Eurozone inflation in February fell sharply to negative 0.2%, figures show
Brussels - AFP
Eurozone inflation in February plunged sharply back into negative territory, data showed on Monday, in the clearest sign yet that several rounds of stimulus measures by the European Central Bank are not working.
The ECB is under huge pressure to revive prices and the economy in the single currency zone, with many of the 19 national governments that use the euro still not delivering a convincing recovery three years after the eurozone debt crisis.
The steep drop to negative 0.2 percent came in well below analysts' forecast of zero percent inflation, which is already much lower than the ECB's official two-percent target.
This was a big fall from a revised rise of 0.3 percent inflation just a month before.
The sharp nosedive puts the eurozone into negative territory for the first time since September and dashes hopes that unprecedented efforts to boost prices by the ECB were slowly having an effect in Europe.
"February's drop... back into negative territory intensifies the pressure on the ECB to announce a decisive increase in its policy support after it meets next week," said Jennifer McKeown, European economist at Capital Economics.
- 'Focus minds' -
The eurozone has been drifting in and out of deflation since December 2014, unable to shake fears that Europe has entered a long-term period of falling prices and low growth that has plagued Japan for nearly two decades.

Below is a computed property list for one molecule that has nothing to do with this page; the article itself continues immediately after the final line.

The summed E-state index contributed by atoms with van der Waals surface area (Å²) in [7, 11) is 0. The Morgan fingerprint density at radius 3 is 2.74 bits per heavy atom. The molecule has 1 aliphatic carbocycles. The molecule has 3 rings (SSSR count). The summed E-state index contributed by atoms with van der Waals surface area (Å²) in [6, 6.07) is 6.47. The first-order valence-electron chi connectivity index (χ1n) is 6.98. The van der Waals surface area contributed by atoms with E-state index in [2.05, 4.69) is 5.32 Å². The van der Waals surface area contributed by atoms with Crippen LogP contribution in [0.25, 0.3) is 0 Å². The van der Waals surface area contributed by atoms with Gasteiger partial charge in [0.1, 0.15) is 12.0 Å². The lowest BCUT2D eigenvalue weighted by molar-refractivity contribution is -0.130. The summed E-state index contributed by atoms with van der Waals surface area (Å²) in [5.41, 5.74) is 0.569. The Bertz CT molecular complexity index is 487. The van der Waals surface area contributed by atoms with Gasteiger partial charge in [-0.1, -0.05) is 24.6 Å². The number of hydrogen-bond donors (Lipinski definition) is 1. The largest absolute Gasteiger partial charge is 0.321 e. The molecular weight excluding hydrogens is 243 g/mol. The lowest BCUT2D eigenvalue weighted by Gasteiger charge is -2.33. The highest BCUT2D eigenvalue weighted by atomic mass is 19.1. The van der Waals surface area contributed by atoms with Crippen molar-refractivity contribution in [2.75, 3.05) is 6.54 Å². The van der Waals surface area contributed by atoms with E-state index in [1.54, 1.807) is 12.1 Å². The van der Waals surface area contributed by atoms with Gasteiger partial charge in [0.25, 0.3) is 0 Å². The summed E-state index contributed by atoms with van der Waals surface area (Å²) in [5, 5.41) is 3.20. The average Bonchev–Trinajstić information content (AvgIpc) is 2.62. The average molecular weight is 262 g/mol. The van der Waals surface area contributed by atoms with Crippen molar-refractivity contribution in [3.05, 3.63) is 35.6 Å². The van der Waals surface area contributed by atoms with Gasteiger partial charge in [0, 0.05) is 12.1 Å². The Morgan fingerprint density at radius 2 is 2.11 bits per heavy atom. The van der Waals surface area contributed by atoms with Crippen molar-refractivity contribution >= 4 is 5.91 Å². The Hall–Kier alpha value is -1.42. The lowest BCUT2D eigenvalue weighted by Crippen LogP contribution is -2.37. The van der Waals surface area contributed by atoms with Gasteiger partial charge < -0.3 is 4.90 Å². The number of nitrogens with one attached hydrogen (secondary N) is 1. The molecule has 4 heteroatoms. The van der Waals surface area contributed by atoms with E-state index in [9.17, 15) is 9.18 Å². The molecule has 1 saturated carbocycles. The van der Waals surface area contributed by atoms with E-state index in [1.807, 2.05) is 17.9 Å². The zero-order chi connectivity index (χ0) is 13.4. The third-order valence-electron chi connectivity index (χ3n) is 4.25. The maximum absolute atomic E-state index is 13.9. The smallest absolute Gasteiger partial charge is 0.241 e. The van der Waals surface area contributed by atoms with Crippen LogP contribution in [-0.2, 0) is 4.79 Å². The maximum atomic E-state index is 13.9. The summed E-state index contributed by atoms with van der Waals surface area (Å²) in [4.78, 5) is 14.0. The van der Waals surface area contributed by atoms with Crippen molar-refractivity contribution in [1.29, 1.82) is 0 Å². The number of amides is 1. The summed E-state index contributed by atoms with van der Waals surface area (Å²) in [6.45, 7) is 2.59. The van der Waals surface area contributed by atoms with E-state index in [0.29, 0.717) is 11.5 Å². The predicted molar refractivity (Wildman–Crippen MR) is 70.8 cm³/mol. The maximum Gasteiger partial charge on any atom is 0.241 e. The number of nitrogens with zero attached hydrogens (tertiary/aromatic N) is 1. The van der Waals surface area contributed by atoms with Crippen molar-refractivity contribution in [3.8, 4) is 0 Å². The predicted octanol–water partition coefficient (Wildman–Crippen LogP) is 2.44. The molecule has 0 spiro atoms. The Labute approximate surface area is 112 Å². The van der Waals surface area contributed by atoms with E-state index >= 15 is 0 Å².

While cheaper prices may at first seem a good thing to households, in the long term they demonstrate weaker demand and a lack of confidence by consumers causing more deflation, lower wages and even recession.
Falling oil prices and slowing economic growth in China and other emerging economies are weighing on the headline rate of inflation in the 19-country area that uses the European single currency.
Eurostat said energy prices in February fell by 8.0 percent, after a far slower decline of 5.4 percent a month before.
"Today’s deflation surprise will focus minds again on the negatives of low inflation," said Teunis Brosens, an analyst at ING Bank in the Netherlands.
Low inflation "is especially bad for debt-laden households, businesses and governments in southern Europe, which will have little scope to inflate away" their debt burden, he said.
- 'Seals the deal' -
The ECB holds its monthly policy meeting on March 10, and the return of deflation will increase speculation that bank chief Mario Draghi will announce a further effort to reverse the fall in prices.
"The ECB will be most worried as eurozone core inflation narrows to 0.7 percent in February from 1.0 percent in January," said IHS Economist Howard Archer, referring to the closely watched inflation measure that strips out energy and other volatile prices.
"(This) ramps up pressure for major March stimulus," he said.
The ECB has already rolled out a range of different policy measures to help get the eurozone economy back on its feet, most recently a controversial programme of bond purchases known as quantitative easing or QE.
Draghi insisted earlier this month the policies were working and that the ECB "will not hesitate to act" if more effort is needed.
"Today’s weak core inflation... pretty much seals the deal on additional monetary easing," said ING's Brosens.